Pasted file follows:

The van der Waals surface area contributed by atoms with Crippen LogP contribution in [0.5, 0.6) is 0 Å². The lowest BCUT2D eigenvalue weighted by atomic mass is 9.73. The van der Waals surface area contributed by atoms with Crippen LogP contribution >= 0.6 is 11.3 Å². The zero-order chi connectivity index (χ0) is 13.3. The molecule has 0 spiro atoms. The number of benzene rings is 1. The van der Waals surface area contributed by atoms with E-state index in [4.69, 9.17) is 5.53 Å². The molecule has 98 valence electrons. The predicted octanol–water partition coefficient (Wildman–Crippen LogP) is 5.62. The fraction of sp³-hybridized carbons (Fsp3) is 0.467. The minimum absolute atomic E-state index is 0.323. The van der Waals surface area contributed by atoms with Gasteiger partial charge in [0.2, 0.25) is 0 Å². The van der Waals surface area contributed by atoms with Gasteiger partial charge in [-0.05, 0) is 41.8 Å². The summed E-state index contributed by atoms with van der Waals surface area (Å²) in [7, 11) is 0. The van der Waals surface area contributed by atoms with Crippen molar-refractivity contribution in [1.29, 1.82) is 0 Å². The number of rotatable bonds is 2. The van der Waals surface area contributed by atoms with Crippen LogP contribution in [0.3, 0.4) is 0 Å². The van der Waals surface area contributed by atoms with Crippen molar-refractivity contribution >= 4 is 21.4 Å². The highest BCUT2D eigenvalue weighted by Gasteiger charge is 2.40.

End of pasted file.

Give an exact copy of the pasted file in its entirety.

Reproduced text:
The van der Waals surface area contributed by atoms with Crippen LogP contribution in [0.5, 0.6) is 0 Å². The lowest BCUT2D eigenvalue weighted by atomic mass is 9.73. The van der Waals surface area contributed by atoms with Crippen LogP contribution >= 0.6 is 11.3 Å². The zero-order chi connectivity index (χ0) is 13.3. The molecule has 0 spiro atoms. The number of benzene rings is 1. The van der Waals surface area contributed by atoms with E-state index in [4.69, 9.17) is 5.53 Å². The molecule has 98 valence electrons. The predicted octanol–water partition coefficient (Wildman–Crippen LogP) is 5.62. The fraction of sp³-hybridized carbons (Fsp3) is 0.467. The minimum absolute atomic E-state index is 0.323. The van der Waals surface area contributed by atoms with Gasteiger partial charge in [0.2, 0.25) is 0 Å². The van der Waals surface area contributed by atoms with Gasteiger partial charge in [-0.05, 0) is 41.8 Å². The summed E-state index contributed by atoms with van der Waals surface area (Å²) in [7, 11) is 0. The van der Waals surface area contributed by atoms with Crippen molar-refractivity contribution in [1.29, 1.82) is 0 Å². The number of rotatable bonds is 2. The van der Waals surface area contributed by atoms with Crippen LogP contribution in [0.3, 0.4) is 0 Å². The van der Waals surface area contributed by atoms with Crippen molar-refractivity contribution >= 4 is 21.4 Å². The highest BCUT2D eigenvalue weighted by Gasteiger charge is 2.40.